TransUnion quarterly global fraud analysis also examines the types of fraud targeting businesses and where it originates
Chicago, May 13, 2020 -- TransUnion (NYSE: TRU) today released its quarterly analysis of global online fraud trends, which found that the telecommunications, e-commerce and financial services industries have been increasingly impacted. From a consumer perspective, TransUnion found Millennials have been most targeted by fraudsters using COVID-19 scams.
This quarter TransUnion analyzed fraud trends to reflect the changing economic environment with COVID-19. It used March 11, 2020 – the date the World Health Organization (WHO) declared the coronavirus (COVID-19) a global pandemic – as a base date for its analysis.
Overall, TransUnion found the percent of suspected fraudulent digital transactions rose 5% when comparing the periods Jan. 1-March 10 and March 11-April 28. TransUnion identified more than 100 million suspected fraudulent transactions from March 11-April 28.
“Given the billions of people globally that have been forced to stay at home, industries have been disrupted in a way not seen on this massive of a scale for generations,” said Shai Cohen, senior vice president of Global Fraud & Identity Solutions at TransUnion. “Now that many transactions have shifted online, fraudsters have tried to take advantage and companies must adapt. Businesses that come out on top will be those leveraging fraud prevention tools that provide great detection rates and friction-right experiences for consumers.”
Examining Fraud Types and Their Impact on Industries
TransUnion analyzed the below industries for a change in the percent of suspected fraud against them, comparing the periods of Jan. 1-March 10 and March 11-April 28.
Suspected Fraud Post-Pandemic Declaration
Suspected fraud increase
Top type of fraud
Top country for suspected fraud origination
Travel & Leisure
“Our data shows that as social distancing changes shopping patterns, fraudsters have taken notice and targeted the more digital forward industries while following the money,” said Melissa Gaddis, senior director of customer success, Global Fraud & Identity Solutions at TransUnion. “For instance, although we found online gaming increased 64% as people stay home, it isn’t immediately lucrative to target those companies since financial information isn’t generally shared there. However, telecommunications, e-commerce and financial services all have large digital adoption, financial information and payments at the center of their online experience, and fared relatively well compared to other industries during the pandemic.”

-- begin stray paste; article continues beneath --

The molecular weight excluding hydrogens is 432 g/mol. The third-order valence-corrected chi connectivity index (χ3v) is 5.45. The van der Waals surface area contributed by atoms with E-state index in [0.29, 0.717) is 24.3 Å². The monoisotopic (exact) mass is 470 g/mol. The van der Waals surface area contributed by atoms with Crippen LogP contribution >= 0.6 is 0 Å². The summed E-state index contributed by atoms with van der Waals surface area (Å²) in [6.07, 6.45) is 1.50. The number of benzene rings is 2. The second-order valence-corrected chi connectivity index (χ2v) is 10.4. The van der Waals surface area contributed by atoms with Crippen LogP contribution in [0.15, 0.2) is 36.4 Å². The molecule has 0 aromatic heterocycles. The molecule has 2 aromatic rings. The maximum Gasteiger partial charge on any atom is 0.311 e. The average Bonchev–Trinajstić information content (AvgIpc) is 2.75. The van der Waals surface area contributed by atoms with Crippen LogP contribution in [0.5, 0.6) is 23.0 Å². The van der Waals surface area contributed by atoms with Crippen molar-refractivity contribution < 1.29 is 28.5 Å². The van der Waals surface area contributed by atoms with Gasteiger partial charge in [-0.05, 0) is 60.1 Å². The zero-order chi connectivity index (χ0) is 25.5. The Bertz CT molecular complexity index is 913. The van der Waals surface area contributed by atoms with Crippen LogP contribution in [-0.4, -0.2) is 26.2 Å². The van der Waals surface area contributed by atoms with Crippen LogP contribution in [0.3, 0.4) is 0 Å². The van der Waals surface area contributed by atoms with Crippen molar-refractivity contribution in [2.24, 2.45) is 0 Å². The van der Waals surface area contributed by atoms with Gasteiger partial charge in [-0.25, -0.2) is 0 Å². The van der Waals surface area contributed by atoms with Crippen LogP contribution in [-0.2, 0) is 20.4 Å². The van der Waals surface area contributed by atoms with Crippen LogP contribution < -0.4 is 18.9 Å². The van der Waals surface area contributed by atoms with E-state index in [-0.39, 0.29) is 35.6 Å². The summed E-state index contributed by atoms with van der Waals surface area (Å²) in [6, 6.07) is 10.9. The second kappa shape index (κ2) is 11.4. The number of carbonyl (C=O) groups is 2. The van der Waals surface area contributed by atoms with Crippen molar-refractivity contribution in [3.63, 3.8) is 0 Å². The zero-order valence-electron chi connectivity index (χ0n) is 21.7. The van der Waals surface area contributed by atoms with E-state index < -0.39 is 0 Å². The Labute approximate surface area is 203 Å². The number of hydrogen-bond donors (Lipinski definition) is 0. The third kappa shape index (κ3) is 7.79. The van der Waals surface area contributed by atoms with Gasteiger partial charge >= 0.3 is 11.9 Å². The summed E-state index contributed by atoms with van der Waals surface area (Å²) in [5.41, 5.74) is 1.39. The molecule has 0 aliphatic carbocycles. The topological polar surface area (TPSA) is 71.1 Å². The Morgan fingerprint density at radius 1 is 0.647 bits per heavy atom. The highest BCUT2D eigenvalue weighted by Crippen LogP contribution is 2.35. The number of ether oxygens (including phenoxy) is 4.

Globally across industries, TransUnion found the countries with the highest percent of suspected fraudulent transactions were: 1) Yemen, 2) Syria and 3) Kazakhstan. In the U.S. overall, TransUnion found the cities with the highest percent of suspected fraudulent transactions were: 1) Springfield, Mass., 2) Akron, Ohio, and 3) Louisville, Ky.
Consumers Targeted By COVID-19 Schemes
To better understand the impacts of COVID-19 on consumers, TransUnion surveyed 9,215 adults in the U.S., Canada, Colombia, Hong Kong, India, South Africa and the U.K. during the week of April 13. Nearly three out of 10 respondents (29%) said they had been targeted by digital fraud related to COVID-19, with Millennials (those persons between the ages 26-40) being the most targeted at 34%.
Furthermore, TransUnion found that consumers who said their household income is being negatively impacted by the COVID-19 pandemic are more likely to experience digital fraud with 32% reporting being targeted by online COVID-19 scams, compared to 22% of people not financially impacted.
“A common assumption is that fraudsters target older generations who are perceived to be less digitally capable,” said Gaddis. “Our data showed the opposite with younger generations, Millennials and Gen Z (those born in or after 1995), being the most targeted. Adding insult to injury, our survey found Millennials are being financially challenged the most during the pandemic.”
For its transactional data, TransUnion analyzed the billions of online transactions its flagship fraud and identity solution, TransUnion IDVision® with iovation®, assessed for fraud indicators for more than 40,000 websites and apps. It compared the percent of suspected fraudulent transactions it saw from Jan. 1-March 10, 2020 to those from March 11-April 28, 2020.
For a hub of relevant educational resources aimed to help fight fraud during this time, go to the TransUnion Global Fraud & Identity Solutions COVID-19 resource center.
TransUnion Global Fraud & Identity Solutions unite both consumer and device identities to detect threats across markets while ensuring friction-right user experiences. The solutions, all part of the IDVision with iovation suite, fuse traditional data science with machine learning to provide businesses unique insights about consumer transactions, safeguarding tens of millions of transactions each day.